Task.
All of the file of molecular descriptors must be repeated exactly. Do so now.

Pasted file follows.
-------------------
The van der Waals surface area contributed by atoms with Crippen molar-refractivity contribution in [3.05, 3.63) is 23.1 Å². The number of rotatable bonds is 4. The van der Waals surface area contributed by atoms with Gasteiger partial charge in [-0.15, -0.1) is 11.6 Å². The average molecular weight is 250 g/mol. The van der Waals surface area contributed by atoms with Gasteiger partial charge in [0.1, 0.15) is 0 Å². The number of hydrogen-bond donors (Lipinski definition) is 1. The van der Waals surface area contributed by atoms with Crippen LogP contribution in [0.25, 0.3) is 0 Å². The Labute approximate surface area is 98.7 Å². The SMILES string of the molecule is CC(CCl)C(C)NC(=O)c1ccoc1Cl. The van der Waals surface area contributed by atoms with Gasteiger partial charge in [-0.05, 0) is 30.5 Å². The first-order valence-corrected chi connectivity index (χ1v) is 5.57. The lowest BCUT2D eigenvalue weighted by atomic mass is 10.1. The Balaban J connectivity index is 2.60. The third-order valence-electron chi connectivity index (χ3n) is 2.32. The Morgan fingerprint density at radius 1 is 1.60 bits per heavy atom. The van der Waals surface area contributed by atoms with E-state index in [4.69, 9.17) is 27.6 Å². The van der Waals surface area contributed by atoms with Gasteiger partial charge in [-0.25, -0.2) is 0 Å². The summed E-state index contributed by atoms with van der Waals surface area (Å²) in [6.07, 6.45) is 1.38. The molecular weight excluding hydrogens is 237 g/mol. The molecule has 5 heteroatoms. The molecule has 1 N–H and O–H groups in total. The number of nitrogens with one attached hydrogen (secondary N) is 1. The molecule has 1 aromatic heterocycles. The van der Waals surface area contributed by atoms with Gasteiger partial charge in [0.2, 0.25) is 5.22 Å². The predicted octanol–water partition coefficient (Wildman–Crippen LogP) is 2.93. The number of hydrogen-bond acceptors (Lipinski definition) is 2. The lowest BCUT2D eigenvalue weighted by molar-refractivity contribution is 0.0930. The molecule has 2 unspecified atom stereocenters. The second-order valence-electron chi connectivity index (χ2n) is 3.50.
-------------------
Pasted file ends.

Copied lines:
The van der Waals surface area contributed by atoms with Crippen molar-refractivity contribution in [3.05, 3.63) is 23.1 Å². The number of rotatable bonds is 4. The van der Waals surface area contributed by atoms with Gasteiger partial charge in [-0.15, -0.1) is 11.6 Å². The average molecular weight is 250 g/mol. The van der Waals surface area contributed by atoms with Gasteiger partial charge in [0.1, 0.15) is 0 Å². The number of hydrogen-bond donors (Lipinski definition) is 1. The van der Waals surface area contributed by atoms with Crippen LogP contribution in [0.25, 0.3) is 0 Å². The Labute approximate surface area is 98.7 Å². The SMILES string of the molecule is CC(CCl)C(C)NC(=O)c1ccoc1Cl. The van der Waals surface area contributed by atoms with Gasteiger partial charge in [-0.05, 0) is 30.5 Å². The first-order valence-corrected chi connectivity index (χ1v) is 5.57. The lowest BCUT2D eigenvalue weighted by atomic mass is 10.1. The Balaban J connectivity index is 2.60. The third-order valence-electron chi connectivity index (χ3n) is 2.32. The Morgan fingerprint density at radius 1 is 1.60 bits per heavy atom. The van der Waals surface area contributed by atoms with E-state index in [4.69, 9.17) is 27.6 Å². The van der Waals surface area contributed by atoms with Gasteiger partial charge in [-0.25, -0.2) is 0 Å². The summed E-state index contributed by atoms with van der Waals surface area (Å²) in [6.07, 6.45) is 1.38. The molecular weight excluding hydrogens is 237 g/mol. The molecule has 5 heteroatoms. The molecule has 1 N–H and O–H groups in total. The number of nitrogens with one attached hydrogen (secondary N) is 1. The molecule has 1 aromatic heterocycles. The van der Waals surface area contributed by atoms with Gasteiger partial charge in [0.2, 0.25) is 5.22 Å². The predicted octanol–water partition coefficient (Wildman–Crippen LogP) is 2.93. The number of hydrogen-bond acceptors (Lipinski definition) is 2. The lowest BCUT2D eigenvalue weighted by molar-refractivity contribution is 0.0930. The molecule has 2 unspecified atom stereocenters. The second-order valence-electron chi connectivity index (χ2n) is 3.50.